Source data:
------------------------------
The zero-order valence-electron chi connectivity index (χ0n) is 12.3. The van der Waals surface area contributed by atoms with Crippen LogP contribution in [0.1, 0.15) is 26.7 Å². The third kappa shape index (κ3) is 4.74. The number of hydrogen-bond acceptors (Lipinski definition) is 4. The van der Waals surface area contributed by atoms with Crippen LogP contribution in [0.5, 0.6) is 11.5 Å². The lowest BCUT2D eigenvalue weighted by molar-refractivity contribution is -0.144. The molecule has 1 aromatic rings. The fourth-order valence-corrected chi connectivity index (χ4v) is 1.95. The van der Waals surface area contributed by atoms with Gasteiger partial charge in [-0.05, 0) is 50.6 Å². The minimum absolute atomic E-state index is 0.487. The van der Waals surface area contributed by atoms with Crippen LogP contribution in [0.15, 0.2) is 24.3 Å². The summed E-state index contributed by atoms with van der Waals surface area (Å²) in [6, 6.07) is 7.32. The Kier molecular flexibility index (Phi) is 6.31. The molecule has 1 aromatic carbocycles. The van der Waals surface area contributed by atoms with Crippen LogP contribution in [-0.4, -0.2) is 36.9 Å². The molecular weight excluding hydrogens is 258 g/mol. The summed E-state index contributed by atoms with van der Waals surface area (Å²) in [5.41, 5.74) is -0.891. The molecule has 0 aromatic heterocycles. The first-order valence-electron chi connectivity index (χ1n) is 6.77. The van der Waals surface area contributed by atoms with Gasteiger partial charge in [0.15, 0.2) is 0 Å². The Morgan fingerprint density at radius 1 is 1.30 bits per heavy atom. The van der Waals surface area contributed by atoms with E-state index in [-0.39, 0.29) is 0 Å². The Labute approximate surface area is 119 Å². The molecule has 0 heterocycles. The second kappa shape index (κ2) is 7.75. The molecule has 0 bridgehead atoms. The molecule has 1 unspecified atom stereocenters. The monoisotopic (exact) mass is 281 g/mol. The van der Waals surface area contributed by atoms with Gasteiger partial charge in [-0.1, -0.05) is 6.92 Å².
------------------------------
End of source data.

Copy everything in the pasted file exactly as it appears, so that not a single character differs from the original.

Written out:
The zero-order valence-electron chi connectivity index (χ0n) is 12.3. The van der Waals surface area contributed by atoms with Crippen LogP contribution in [0.1, 0.15) is 26.7 Å². The third kappa shape index (κ3) is 4.74. The number of hydrogen-bond acceptors (Lipinski definition) is 4. The van der Waals surface area contributed by atoms with Crippen LogP contribution in [0.5, 0.6) is 11.5 Å². The lowest BCUT2D eigenvalue weighted by molar-refractivity contribution is -0.144. The molecule has 1 aromatic rings. The fourth-order valence-corrected chi connectivity index (χ4v) is 1.95. The van der Waals surface area contributed by atoms with Gasteiger partial charge in [-0.05, 0) is 50.6 Å². The minimum absolute atomic E-state index is 0.487. The van der Waals surface area contributed by atoms with Crippen LogP contribution in [0.15, 0.2) is 24.3 Å². The summed E-state index contributed by atoms with van der Waals surface area (Å²) in [6, 6.07) is 7.32. The Kier molecular flexibility index (Phi) is 6.31. The molecule has 1 aromatic carbocycles. The van der Waals surface area contributed by atoms with Crippen LogP contribution in [-0.4, -0.2) is 36.9 Å². The molecular weight excluding hydrogens is 258 g/mol. The summed E-state index contributed by atoms with van der Waals surface area (Å²) in [5.41, 5.74) is -0.891. The molecule has 0 aromatic heterocycles. The first-order valence-electron chi connectivity index (χ1n) is 6.77. The van der Waals surface area contributed by atoms with Gasteiger partial charge in [0.15, 0.2) is 0 Å². The Morgan fingerprint density at radius 1 is 1.30 bits per heavy atom. The van der Waals surface area contributed by atoms with E-state index in [-0.39, 0.29) is 0 Å². The Labute approximate surface area is 119 Å². The molecule has 0 heterocycles. The second kappa shape index (κ2) is 7.75. The molecule has 0 bridgehead atoms. The molecule has 1 unspecified atom stereocenters. The monoisotopic (exact) mass is 281 g/mol. The van der Waals surface area contributed by atoms with Gasteiger partial charge in [-0.1, -0.05) is 6.92 Å².